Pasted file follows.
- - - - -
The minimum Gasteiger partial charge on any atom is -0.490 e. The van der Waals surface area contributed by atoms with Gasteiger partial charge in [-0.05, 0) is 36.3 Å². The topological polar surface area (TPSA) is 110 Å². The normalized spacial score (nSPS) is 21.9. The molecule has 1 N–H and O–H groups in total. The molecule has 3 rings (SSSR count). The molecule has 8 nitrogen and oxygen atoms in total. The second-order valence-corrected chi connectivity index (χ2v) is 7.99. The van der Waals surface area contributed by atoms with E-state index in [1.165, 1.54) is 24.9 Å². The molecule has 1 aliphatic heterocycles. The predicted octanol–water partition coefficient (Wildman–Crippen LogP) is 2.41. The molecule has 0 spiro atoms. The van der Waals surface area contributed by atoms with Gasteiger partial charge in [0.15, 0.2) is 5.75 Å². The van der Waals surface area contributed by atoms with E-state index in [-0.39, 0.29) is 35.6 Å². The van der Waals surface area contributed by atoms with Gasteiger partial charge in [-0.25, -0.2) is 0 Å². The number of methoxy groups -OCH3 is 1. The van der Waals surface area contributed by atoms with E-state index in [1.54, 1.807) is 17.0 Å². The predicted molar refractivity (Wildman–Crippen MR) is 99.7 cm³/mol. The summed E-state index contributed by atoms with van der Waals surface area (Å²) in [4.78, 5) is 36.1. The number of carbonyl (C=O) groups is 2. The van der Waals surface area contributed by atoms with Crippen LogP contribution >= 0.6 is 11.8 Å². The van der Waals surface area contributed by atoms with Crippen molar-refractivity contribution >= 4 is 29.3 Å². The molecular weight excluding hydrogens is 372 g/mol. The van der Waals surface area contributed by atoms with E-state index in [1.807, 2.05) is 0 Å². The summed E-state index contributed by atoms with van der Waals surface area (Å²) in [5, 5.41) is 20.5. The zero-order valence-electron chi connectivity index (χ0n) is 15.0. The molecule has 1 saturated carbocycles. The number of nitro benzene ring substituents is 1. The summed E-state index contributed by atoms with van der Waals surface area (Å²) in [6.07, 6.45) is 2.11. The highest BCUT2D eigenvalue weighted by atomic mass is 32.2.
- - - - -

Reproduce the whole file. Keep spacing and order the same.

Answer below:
The minimum Gasteiger partial charge on any atom is -0.490 e. The van der Waals surface area contributed by atoms with Gasteiger partial charge in [-0.05, 0) is 36.3 Å². The topological polar surface area (TPSA) is 110 Å². The normalized spacial score (nSPS) is 21.9. The molecule has 1 N–H and O–H groups in total. The molecule has 3 rings (SSSR count). The molecule has 8 nitrogen and oxygen atoms in total. The second-order valence-corrected chi connectivity index (χ2v) is 7.99. The van der Waals surface area contributed by atoms with E-state index in [1.165, 1.54) is 24.9 Å². The molecule has 1 aliphatic heterocycles. The predicted octanol–water partition coefficient (Wildman–Crippen LogP) is 2.41. The molecule has 0 spiro atoms. The van der Waals surface area contributed by atoms with Gasteiger partial charge in [0.15, 0.2) is 5.75 Å². The van der Waals surface area contributed by atoms with E-state index in [-0.39, 0.29) is 35.6 Å². The van der Waals surface area contributed by atoms with Gasteiger partial charge in [-0.25, -0.2) is 0 Å². The number of methoxy groups -OCH3 is 1. The van der Waals surface area contributed by atoms with E-state index in [1.54, 1.807) is 17.0 Å². The predicted molar refractivity (Wildman–Crippen MR) is 99.7 cm³/mol. The summed E-state index contributed by atoms with van der Waals surface area (Å²) in [4.78, 5) is 36.1. The number of carbonyl (C=O) groups is 2. The van der Waals surface area contributed by atoms with Crippen LogP contribution >= 0.6 is 11.8 Å². The van der Waals surface area contributed by atoms with Crippen molar-refractivity contribution >= 4 is 29.3 Å². The molecular weight excluding hydrogens is 372 g/mol. The van der Waals surface area contributed by atoms with E-state index in [1.807, 2.05) is 0 Å². The summed E-state index contributed by atoms with van der Waals surface area (Å²) in [5, 5.41) is 20.5. The zero-order valence-electron chi connectivity index (χ0n) is 15.0. The molecule has 1 saturated carbocycles. The number of nitro benzene ring substituents is 1. The summed E-state index contributed by atoms with van der Waals surface area (Å²) in [6.07, 6.45) is 2.11. The highest BCUT2D eigenvalue weighted by atomic mass is 32.2.